As a twenty-something woman who’s been single in the age of social media, SZA’s confessional debut album CTRL is strikingly relatable. But what’s remarkable about it is that she has spun her personal experiences into a soulful, touching R&B record with broad appeal beyond her particular demographic—case in point, rap mogul Diddy posted nearly two minutes of himself vibing to it on Snapchat, declaring, “I’m obsessed.”
But for those who’ve had to navigate sex and relationships in the era of DMs and dick appointments, CTRL feels as honest and timely as Goth Shakira’s funny, feminist memes about searching for connection in a social media-saturated world. Fittingly, the name of the album is spelled like a keyboard command, but on a deeper level, CTRL speaks to the simultaneous scariness and liberation of opening ourselves up to others who are equally afraid to be hurt. “That is my greatest fear: that if I lost control, or did not have control, things would just — you know, I — would be fatal,” as SZA’s mother says at the beginning of the stripped-down opening track, “Supermodel.”
The first lady of Kendrick Lamar’s Top Dawg Entertainment, SZA acquired a cult following with her 2014 mixtape Z, a downtempo project rife with ambient beats and understated vocals — a pleasing combination for fans of artists like XXYYXX and Sky Ferreira alike. She later broke into the mainstream with her feature on “Consideration” from Rihanna’s ANTI, which showed her developing the more polished, self-confident singing style that dominates CTRL.
On CTRL, SZA trades Z’s whispery vocals for a robust timbre steeped in jazz and soul, evoking Amy Winehouse and earlier predecessors like Billie Holiday. In keeping with jazz tradition, there’s an improvisatory quality to the way she sings throughout the album, unraveling structured pop hooks with stream-of-consciousness riffs and scat-like repetition. But in contrast to the self-seriousness that often comes with impressive vocal chops, CTRL is often comically blunt: “Highkey, your dick is weak, buddy/It’s only replaced by a rubber substitute,” SZA croons on “Doves in the Wind.” It’s lines like these that make the album feel as intimate and fun as a slumber party with your best girlfriends.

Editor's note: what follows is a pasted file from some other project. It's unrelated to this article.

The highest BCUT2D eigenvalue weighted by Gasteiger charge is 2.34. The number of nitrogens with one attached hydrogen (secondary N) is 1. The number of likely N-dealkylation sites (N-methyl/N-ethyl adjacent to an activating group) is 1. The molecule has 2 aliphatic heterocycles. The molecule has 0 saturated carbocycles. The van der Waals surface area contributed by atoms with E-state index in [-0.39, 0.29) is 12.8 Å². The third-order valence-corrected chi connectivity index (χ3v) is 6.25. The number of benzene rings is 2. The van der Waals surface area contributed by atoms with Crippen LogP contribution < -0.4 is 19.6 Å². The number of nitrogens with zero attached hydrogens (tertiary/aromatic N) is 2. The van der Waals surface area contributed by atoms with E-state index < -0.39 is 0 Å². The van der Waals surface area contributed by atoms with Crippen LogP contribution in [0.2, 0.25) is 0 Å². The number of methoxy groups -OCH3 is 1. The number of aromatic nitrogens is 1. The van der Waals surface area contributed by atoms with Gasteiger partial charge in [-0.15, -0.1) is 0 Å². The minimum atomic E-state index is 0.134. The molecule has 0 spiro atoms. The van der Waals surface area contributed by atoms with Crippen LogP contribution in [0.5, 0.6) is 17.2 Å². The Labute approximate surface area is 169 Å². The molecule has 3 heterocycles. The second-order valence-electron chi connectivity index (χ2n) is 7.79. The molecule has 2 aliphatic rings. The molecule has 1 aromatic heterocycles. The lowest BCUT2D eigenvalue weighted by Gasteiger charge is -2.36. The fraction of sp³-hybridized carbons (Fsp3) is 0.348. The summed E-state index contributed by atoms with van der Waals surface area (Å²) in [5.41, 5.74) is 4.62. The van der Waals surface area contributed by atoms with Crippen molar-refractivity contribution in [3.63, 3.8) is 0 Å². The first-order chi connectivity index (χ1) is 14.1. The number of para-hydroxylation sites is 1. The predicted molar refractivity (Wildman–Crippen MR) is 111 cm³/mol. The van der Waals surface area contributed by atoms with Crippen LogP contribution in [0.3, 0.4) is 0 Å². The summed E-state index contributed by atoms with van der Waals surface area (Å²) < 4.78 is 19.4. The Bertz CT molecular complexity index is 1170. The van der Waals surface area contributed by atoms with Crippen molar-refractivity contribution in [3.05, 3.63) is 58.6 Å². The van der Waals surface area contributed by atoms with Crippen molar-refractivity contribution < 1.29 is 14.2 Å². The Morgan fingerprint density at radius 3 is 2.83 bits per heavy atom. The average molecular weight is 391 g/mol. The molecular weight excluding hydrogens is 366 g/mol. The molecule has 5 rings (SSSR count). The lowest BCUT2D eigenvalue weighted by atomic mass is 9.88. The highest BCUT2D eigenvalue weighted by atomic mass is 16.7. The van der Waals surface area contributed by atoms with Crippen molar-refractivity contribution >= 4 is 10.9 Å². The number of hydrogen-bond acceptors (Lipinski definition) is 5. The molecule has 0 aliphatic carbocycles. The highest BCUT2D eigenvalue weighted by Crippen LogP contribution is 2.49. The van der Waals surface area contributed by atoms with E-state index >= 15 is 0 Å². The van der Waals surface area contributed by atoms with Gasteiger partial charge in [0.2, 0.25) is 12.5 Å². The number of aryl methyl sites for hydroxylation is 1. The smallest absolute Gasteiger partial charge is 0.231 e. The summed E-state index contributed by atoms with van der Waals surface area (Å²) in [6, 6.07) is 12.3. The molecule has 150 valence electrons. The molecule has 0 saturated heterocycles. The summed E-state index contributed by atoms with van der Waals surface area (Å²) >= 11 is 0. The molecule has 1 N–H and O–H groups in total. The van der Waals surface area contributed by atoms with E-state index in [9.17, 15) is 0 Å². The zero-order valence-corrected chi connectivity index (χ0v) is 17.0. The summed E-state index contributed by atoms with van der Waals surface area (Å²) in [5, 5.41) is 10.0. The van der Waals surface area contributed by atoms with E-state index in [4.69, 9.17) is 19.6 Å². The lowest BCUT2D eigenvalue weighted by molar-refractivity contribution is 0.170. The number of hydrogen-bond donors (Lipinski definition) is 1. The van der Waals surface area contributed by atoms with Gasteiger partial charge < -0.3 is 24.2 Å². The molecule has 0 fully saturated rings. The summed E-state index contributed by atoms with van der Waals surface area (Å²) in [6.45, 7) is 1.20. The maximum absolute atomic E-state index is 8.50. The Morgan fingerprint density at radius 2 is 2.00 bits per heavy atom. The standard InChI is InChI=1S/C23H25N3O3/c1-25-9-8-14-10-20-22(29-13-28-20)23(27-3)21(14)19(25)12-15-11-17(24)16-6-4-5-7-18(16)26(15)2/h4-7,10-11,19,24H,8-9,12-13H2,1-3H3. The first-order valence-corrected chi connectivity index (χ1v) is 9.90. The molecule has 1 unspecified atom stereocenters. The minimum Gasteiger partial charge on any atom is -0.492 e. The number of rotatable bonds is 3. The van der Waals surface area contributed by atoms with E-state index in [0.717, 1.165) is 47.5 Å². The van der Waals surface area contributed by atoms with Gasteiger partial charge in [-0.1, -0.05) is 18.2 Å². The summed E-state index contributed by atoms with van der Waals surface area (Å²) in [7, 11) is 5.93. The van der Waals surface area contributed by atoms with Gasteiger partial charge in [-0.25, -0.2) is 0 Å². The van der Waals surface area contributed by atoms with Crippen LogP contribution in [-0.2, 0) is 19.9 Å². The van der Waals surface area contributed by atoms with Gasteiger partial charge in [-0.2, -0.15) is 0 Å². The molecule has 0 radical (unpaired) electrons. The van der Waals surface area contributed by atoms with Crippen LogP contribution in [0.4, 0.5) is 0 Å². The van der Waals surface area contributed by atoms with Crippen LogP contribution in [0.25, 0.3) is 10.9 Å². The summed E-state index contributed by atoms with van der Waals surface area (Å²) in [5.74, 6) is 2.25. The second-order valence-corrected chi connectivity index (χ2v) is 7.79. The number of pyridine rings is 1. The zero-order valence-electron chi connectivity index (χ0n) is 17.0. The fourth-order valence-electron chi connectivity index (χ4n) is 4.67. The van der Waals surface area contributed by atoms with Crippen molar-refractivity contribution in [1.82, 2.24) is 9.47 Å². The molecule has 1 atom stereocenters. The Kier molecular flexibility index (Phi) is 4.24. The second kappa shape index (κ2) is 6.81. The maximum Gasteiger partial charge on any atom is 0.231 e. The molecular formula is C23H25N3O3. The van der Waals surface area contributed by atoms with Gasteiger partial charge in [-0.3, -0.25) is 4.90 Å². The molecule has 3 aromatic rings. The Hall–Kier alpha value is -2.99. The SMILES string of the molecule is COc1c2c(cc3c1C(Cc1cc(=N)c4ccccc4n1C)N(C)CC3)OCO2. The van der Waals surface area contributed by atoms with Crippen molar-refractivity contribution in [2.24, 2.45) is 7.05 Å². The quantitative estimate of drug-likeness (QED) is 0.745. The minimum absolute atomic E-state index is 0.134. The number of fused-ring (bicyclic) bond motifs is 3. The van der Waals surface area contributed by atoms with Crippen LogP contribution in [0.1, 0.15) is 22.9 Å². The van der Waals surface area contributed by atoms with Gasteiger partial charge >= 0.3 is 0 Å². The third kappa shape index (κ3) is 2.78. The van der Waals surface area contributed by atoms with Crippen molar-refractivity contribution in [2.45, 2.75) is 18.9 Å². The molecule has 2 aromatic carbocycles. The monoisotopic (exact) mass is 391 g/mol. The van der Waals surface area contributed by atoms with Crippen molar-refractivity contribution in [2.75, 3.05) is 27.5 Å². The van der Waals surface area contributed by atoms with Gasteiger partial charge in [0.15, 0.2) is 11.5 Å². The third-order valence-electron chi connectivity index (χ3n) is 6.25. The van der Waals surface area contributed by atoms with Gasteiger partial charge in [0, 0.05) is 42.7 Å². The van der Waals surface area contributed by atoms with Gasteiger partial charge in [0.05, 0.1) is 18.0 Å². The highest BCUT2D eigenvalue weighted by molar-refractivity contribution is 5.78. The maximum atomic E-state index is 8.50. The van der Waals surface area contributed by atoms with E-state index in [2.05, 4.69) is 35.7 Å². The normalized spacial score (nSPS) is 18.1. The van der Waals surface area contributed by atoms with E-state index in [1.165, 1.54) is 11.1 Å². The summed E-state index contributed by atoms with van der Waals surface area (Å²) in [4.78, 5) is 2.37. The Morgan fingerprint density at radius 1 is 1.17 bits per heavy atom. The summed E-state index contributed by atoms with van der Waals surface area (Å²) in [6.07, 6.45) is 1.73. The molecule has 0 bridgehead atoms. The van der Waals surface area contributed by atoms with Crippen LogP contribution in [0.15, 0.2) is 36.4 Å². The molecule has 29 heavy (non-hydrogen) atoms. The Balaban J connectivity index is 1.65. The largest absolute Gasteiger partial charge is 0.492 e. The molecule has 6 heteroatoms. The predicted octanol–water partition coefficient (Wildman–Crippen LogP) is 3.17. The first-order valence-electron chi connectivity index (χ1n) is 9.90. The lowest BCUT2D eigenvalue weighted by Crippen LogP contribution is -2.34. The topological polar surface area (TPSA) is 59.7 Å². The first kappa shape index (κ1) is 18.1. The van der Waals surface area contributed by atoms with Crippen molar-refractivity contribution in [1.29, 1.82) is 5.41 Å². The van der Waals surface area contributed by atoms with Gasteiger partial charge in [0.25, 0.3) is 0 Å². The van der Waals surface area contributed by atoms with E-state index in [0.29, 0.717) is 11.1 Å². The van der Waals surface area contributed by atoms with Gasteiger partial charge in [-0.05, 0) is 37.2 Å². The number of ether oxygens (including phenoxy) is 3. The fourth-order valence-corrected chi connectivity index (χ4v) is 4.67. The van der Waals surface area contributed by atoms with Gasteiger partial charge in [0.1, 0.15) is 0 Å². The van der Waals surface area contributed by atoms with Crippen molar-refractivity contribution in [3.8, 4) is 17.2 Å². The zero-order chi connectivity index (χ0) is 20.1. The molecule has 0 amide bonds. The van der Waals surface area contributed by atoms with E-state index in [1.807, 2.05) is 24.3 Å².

Kendrick Lamar, who recently caught flak from feminists for his “show me something natural” lines from “Humble,” redeems himself with his feature on “Doves in the Wind,” where he praises the power of pussy and dismisses disrespectful dudes. His and other features on CTRL are well placed and don’t overpower SZA despite her guest artists’ greater starpower: Lamar and Travis $cott, who appears on “Love Galore,” are more like the supporting cast in SZA’s story of self actualization.
SZA recruited ten little-known producers — including multi-instrumentalist Carter Lang and Antydote and Bekon, who have both worked extensively with Kendrick Lamar — to create a genre-bending musical tapestry with elements of indie rock, R&B and hip-hop. And similarly to the way her album doesn’t fit squarely into one genre, SZA doesn’t either. She’s neither a good girl nor a vixen; instead, she happily dances in the grey area in between, laughing at frivolous fuckboys every step of the way.